Celebrants go all out for Carnival’s grand finale culminating on Mardi Gras (Martedi Grasso or Fat Tuesday) but which extends through first weekend of March with blowout parades, masquerade balls, street decorations and fireworks. Here is a guide to join the merriment.
Mardi Gras, Feb. 28 (3 pm), March 5 (3 pm): VIAREGGIO CARNIVAL. Viale Mazzini, Viareggio. Admission: €15 for the last date, otherwise €18, 10 – 13 euro for children 7 – 12, under 7 free.
Wear a mask, have a ball, and prepare for jubilance at the 144th annual Viareggio Carnival’s many events ranging from neighborhood street parties and fireworks to the signature parade of massive papier-mâché crafted floats. Anyone who participates in the festivities is encouraged to dress up; now is the time to put on your brightest.
Starting at 7 pm and continuing well after midnight, the Darsena neighborhood has organized the local Martedi Grasso fest with music, lights, dancing and food stalls to delight in traditional Viareggio flavors. The experience will be repeated the weekend of March 4 – 5, with food available starting 12 noon on Sunday in anticipation of the final parade. Fireworks will light up the evening sky above the sea on both February 28, when the prize-winning floats will be announced and at the recap parade on March 5.
Envisioned and built by the artistic minds of Viareggio, building sized vehicles offer a satirical view of some of the world’s most pressing issues.
Leading the parade are the “wagons of first class,” the largest floats. The “wagons of the second class” follow as the parade marches on. The size of the floats may shrink, but the parodies stay relevant. “The Chocolate Factory” by Edward Ceragioli is a grotesquely silly blend of Willy Wonka and ex-prime minister of Italy Matteo Renzi. In a world where his machines seem to produce wonderful chocolate, the audience is given a peek of Renzi’s secret recipe.
“A Love So Great” (Un Amore Così Grande) by Jacopo Allegrucci compares Italy to a rich and mature woman, surrounded by silver framed pictures of her past loves while shady figures loom in the background, hoping to exploit again.
While Viareggio is particularly well known with the parades getting international attention – televised and attracting many visitors – there are many other Mardi Gras week Carnival celebrations throughout Tuscany.
Paperino, Donald Duck, takes center stage in Carnival festivities at a village near the Prato. Celebrating 40 years of revelry in Mr. Duck’s namesake Paperino, the Martedi Grasso final parade of floats and a full accompaniment of revelry and merry-making starts at 3:30 pm (admission €2.50).
Organizers host a children’s party with clowns, jugglers, soap bubbles, ‘baby dance’ and custom balloons at La Casa degli Orsi, via della Stufa, 18, 5 to 7 pm. Reservations required at 0574/31042, admission €8 per child).
Borgo San Lorenzo
Carnival in Borgo San Lorenzo, in the Mugello valley north of Florence, traces its roots back to the time of the Medici rulers. This year’s celebrations include parades with floats, trains, pirate ships and dragons on stilts. Children, but not only, can look forward to music, shows and face painting. The action, centered around and in and the central Piazza Dante, begins at noon with free entrance for all (Tuesday, Feb. 28, 2:30 pm).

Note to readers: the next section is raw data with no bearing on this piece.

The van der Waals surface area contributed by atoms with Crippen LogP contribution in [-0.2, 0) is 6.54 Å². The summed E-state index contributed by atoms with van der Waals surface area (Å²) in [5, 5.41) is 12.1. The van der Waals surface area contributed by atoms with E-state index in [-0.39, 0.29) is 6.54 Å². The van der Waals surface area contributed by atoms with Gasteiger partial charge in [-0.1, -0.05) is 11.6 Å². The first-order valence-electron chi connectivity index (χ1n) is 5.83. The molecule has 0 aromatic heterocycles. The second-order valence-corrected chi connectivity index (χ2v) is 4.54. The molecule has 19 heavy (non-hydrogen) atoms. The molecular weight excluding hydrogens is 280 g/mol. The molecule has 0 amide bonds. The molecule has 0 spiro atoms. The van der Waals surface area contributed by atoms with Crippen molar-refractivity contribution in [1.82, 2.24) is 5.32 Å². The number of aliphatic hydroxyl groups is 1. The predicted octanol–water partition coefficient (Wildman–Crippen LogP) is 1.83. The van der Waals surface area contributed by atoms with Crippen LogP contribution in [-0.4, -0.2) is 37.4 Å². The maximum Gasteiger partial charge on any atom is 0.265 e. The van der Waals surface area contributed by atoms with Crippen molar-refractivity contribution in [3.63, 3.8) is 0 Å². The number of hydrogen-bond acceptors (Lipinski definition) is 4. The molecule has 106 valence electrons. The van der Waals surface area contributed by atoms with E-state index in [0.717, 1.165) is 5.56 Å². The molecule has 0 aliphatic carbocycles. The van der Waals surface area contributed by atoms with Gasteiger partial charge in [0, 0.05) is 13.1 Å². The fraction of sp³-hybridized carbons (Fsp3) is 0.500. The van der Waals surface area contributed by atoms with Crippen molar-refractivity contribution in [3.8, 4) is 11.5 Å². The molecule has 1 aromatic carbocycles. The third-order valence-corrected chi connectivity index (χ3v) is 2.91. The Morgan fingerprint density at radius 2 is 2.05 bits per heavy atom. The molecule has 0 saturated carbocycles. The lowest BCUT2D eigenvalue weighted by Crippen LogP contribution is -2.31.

Foiano della Chiana
This village, in the province of Arezzo claims Italy’s oldest Carnival dating back 500 years. The final events of the local festival “The Kingdom of King Giocondo” will be held on February 28 and March 5.
Jugglers, huge balloons, clowns and costumed revelers fill the streets tossing paper confetti. Games and carnival rides entertain children of all ages and music is in the air. But the main attractions are the parades when the enormous floats move slowly down the main street. The political and allegorical themes are often jesting representations of popular culture icons and world leaders. In times past riders on the floats threw lupines, chestnuts and pieces of salt cod at the spectators below, but today candy and confetti fall at the feet of the waiting crowds.
Four rival neighborhoods work all year on their floats that are judged by a jury composed of a painter, a sculptor, a journalist, a theatre set designer and an art critic. At the end of the festival, the float with the most votes wins the prized Carnival Cup.
On February 28, a straw and rag effigy of King Giocondo will be set alight in the main piazza; a symbol of collective purification before Ash Wednesday.
On Saturday, the “Galleria di Gusto” invites visitors to explore typical local cuisine with samples and sales (March 4. 5:30 pm. Tourist Information Office, Piazza Cavour. Free admission).
South of Tuscany in the Maremma, not all proved to be fun and games at this year’s Carnival in Follonica. On the first day of Carnival an effigy of recently resigned Prime Minister Matteo Renzi, wearing a mask of the current Prime Minister Paolo Gentiloni, toppled off a float falling on the crowd below. Unfortunately several spectators were injured and taken to hospital, causing pundits to compare the situation to Italy’s current political climate.
At the conclusion, Follonica hosts a dinner followed by music, dancing, crafts made for Carnival in honor of the six neighborhoods of this locality on the Tyrrhenian Sea (Tuesday Feb. 28, 7:30 pm).
Rising on a small peninsula and surrounded by two lagoons, the town of Orbetello this year plays host to the 48th edition of the Carnevaletto of the Three Coins. A gala parade complete with brightly colored papier mâché floats, masked groups and music winds its way down Corso Italia entertaining visitors and locals alike. (Tuesday, Feb. 28, 2:30 pm). (rita kungel & carson cecil)